Andrea tucked the photo in her purse and felt her mother there with her throughout her day. And yet the more she thought about it, the more she began to wonder about her mother’s ruthless drive for perfection, both for herself and, more importantly, for her daughter.

“The world is at your fingertips,” she would always say, spreading her hands out in front of her stocky, upright body, a glimmering magic in her eyes. “You mustn’t let it out of your grasp.” At this point she would curl her fingers up, making tight, rigid fists, ready to punch the daylights out of anyone who disagreed.

Andrea would always remain silent.

It started gradually, with small ventures of rebellion: designing her own Christmas cards, choosing gladioli and not roses or lilies, secretly voting for the enemy. Then she began forgetting things. She missed a hair appointment, and Aunt Mary’s birthday, and then broke with tradition and booked a vacation in Morocco.

Marrakesh was alive, pulsating, in a way she had never experienced. The emerald and ruby throng of the place, the zest of lemons and over-ripe oranges, the cacophony of shouts, crackling music, movement, chatter, laughter seeped into her. And it was here, one afternoon during a magnificent and dense downpour, her and Henry dashed through the crowded streets, swinging around the market stalls, rain soaking their arms, their faces, their bodies.

They darted into a café, already crowded and smoky, and laughed at their saturation.

“You look washed out!” he grinned, stroking a soaked tendril behind her ear.

“No,” she shouted over the din. “Washed clean.”

And at that moment she knew that it was her turn now. It was suddenly clear. She had to step into her mother’s shoes, with her own views, her own choices. They bought coffee, both part of and surrounded by the crush of sodden people, as she expounded on the wonders of her new revelation.

And from that moment on, she relished every hard and fast rule she made, from the change in wardrobe choices, to a complete reassessment of her fundamental philosophy. She remained a pediatrician, but somehow enjoyed it in a different way, put more of herself into it.

The wedding photograph was re-framed in a whimsical antique silver frame found in a curio shop. That is until she suggested to Henry one fresh spring evening that they renew their vows. After a jolly, vibrant affair, surprisingly informal and exuberant, a friend took a few pictures, one of which now sits in the hall. It shows the happy couple on a park bench, an arm around each other, the sweet white petals of cherry blossom falling softly, lightly around them as they laugh, they laugh.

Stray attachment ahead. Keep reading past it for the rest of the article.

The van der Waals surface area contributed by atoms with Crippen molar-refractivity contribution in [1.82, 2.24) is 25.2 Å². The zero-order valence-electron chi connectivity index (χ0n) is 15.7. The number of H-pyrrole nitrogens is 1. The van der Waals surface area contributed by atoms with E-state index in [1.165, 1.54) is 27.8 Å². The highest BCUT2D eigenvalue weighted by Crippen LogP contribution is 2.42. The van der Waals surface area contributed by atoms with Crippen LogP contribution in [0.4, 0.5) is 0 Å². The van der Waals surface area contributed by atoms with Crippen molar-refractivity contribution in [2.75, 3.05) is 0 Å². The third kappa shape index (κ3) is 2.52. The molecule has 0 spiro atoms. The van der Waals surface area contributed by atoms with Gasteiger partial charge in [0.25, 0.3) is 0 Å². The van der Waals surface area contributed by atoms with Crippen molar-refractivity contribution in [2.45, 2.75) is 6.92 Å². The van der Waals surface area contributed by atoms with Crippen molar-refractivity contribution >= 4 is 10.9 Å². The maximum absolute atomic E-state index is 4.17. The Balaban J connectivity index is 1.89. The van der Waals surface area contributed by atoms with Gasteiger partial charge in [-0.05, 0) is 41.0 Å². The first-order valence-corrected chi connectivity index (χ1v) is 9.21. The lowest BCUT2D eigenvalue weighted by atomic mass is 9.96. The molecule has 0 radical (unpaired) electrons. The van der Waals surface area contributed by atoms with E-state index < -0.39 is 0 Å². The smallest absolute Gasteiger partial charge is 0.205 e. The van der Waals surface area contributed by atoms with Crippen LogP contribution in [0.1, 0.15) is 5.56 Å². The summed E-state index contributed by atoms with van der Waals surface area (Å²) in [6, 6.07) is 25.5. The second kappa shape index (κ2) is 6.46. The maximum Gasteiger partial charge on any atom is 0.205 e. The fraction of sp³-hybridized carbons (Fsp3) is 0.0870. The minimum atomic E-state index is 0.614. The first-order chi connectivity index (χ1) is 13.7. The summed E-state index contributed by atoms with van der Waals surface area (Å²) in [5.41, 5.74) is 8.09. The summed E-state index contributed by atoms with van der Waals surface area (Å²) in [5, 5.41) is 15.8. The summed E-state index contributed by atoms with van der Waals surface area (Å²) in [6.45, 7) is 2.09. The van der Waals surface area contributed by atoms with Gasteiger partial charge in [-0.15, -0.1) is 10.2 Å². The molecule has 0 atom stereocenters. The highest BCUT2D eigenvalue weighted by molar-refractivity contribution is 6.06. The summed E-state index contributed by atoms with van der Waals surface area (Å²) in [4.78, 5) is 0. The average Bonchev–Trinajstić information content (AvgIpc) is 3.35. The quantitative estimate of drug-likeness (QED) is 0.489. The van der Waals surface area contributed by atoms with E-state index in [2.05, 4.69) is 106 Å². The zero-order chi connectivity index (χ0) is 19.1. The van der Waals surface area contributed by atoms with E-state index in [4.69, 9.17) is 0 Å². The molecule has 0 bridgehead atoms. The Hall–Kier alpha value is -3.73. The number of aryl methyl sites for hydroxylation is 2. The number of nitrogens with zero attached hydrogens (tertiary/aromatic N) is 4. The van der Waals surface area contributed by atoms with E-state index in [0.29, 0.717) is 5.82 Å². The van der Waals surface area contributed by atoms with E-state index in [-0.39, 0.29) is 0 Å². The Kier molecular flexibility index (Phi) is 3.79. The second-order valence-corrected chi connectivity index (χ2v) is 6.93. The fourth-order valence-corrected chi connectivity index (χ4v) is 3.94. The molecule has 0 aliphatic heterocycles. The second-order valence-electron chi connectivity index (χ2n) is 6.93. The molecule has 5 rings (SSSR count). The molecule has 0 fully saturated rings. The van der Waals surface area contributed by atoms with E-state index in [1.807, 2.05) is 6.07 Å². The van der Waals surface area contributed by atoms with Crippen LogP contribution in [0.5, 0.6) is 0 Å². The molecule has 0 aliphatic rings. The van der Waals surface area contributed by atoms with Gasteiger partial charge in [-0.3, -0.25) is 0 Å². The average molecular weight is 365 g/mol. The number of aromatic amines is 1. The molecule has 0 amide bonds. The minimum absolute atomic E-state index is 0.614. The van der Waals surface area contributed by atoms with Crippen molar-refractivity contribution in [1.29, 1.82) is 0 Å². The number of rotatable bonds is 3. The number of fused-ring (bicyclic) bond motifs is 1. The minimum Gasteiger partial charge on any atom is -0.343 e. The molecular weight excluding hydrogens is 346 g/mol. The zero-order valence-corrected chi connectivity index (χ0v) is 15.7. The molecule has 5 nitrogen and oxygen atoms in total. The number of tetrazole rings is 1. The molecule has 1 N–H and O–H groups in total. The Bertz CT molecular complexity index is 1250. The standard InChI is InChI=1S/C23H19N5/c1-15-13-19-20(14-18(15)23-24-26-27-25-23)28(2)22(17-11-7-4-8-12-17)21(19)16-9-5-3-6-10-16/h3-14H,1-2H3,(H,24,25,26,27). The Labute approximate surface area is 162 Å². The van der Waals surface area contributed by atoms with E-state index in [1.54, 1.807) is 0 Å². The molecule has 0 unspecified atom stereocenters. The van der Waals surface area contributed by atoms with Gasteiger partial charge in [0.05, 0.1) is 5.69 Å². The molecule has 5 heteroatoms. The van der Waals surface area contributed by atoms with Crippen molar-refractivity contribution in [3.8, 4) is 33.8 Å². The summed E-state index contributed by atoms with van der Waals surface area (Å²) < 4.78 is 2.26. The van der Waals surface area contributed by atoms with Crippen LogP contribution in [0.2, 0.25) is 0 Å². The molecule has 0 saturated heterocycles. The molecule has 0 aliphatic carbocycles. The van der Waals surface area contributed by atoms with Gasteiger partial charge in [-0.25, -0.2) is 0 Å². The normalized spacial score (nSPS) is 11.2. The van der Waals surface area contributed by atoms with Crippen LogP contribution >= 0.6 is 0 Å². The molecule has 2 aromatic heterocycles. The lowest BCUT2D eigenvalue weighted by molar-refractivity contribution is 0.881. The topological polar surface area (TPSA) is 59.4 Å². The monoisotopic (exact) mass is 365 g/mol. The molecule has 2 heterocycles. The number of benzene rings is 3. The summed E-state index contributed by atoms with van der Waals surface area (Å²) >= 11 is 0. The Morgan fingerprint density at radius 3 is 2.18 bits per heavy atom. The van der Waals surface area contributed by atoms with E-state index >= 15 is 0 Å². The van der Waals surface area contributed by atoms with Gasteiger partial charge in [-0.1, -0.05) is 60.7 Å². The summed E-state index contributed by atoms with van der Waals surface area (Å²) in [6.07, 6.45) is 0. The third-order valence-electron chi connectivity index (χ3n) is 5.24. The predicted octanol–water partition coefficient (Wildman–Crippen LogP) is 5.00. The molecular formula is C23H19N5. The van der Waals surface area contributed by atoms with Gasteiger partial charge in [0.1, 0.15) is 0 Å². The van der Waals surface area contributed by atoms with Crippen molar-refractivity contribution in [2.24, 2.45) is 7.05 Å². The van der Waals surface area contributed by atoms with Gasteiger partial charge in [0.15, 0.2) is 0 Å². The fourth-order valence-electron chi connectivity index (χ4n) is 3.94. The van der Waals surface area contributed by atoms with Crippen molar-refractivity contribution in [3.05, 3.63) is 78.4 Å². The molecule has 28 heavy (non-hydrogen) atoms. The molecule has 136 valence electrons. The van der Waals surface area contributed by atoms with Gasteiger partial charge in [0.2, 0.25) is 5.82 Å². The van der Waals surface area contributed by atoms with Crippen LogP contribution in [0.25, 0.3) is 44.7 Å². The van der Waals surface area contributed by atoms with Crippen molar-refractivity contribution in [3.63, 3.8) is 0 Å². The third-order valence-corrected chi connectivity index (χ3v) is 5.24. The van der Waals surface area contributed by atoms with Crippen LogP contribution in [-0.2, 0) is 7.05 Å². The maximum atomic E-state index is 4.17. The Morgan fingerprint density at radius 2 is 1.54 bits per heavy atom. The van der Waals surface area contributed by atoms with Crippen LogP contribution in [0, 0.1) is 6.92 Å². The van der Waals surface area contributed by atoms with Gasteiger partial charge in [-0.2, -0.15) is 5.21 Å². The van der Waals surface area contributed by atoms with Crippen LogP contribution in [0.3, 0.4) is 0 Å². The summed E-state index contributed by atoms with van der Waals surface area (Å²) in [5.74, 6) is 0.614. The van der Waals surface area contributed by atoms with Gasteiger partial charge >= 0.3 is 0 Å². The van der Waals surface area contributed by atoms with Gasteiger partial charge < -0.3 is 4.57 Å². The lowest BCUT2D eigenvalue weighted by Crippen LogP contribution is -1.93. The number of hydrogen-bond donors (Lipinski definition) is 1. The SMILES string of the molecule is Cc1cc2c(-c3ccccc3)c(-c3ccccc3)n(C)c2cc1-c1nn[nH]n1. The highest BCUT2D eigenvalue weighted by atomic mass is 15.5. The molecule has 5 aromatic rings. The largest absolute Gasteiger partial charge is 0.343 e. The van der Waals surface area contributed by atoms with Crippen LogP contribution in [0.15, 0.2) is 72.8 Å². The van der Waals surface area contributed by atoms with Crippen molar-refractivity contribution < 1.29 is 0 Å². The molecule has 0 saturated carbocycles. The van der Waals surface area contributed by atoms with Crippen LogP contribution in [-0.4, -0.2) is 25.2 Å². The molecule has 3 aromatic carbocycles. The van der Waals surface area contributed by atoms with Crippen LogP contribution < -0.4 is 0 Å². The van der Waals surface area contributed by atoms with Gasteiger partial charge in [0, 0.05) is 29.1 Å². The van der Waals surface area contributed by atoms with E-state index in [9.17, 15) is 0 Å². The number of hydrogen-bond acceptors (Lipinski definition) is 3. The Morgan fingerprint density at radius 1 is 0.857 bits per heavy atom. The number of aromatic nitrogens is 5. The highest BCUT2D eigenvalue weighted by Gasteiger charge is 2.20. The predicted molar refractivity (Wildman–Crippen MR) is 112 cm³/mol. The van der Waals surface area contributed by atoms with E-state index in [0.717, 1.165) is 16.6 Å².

It didn’t matter how many times she went through it all in her head, Andrea was not the one who was supposed to be in hospital with cancer. No one in her family had ever had cancer. She didn’t have it in her genes. It was basic med school stuff. The test was only routine, the type of test every woman has over a certain age. It was supposed to be normal, not serious.

Not a level three.

They told her the surgery would remove the tumor and then the radiation and chemotherapy would wipe out any lingering traces. There was a one-in-three chance of complete recovery, without recurrence, which they said was good.

“That’s a thirty-three percent chance of recurrence,” her mother muttered to the doctor. “That’s not ‘good,’ that’s unacceptable. I want a hundred percent success. I want you to guarantee her a way out of this.”

But the doctor couldn’t. He just pressed Andrea’s hand, knowing that she’d understand. She was a doctor herself after all.

Her sons came in to visit, Steven all professional after grief training at med school, David keeping his chin up and cracking some jokes to cheer her up. She wondered how he would make it through high school if she died. She needed to put things in place, make sure people were around for him. Why had she spent so much of their childhood working, looking after other people’s children, when she should have been with them? While she still had life.

She made it through the surgery and the awful months of chemotherapy, every time a small death: one part of her stronger, one part of her dead. She’d heard that some people wonder whether it was worth living through it all, but she never thought that for a moment. She couldn’t wait to be better and start living her life again. Or rather, re-living it.

To begin with, she made a list of all the things she enjoyed most: hiking in the mountains, eating beautifully prepared food, celebrating life with friends, traveling to fascinating new places, experiencing new things, reading good literature, being with her family. She suddenly felt the need to be with her children, showing them the world around them, helping them to fully realize the short time they have on this planet. She had spent her life worrying that she’d been too busy working to spend time with them, that they needed her more. Yet now she regretted it for her own sake: where had her little toddlers gone? Steven and his fireman outfit, David with his cherubic smile, smelling all honey and vinegar and putting his tiny arms around her leg. Where did they go?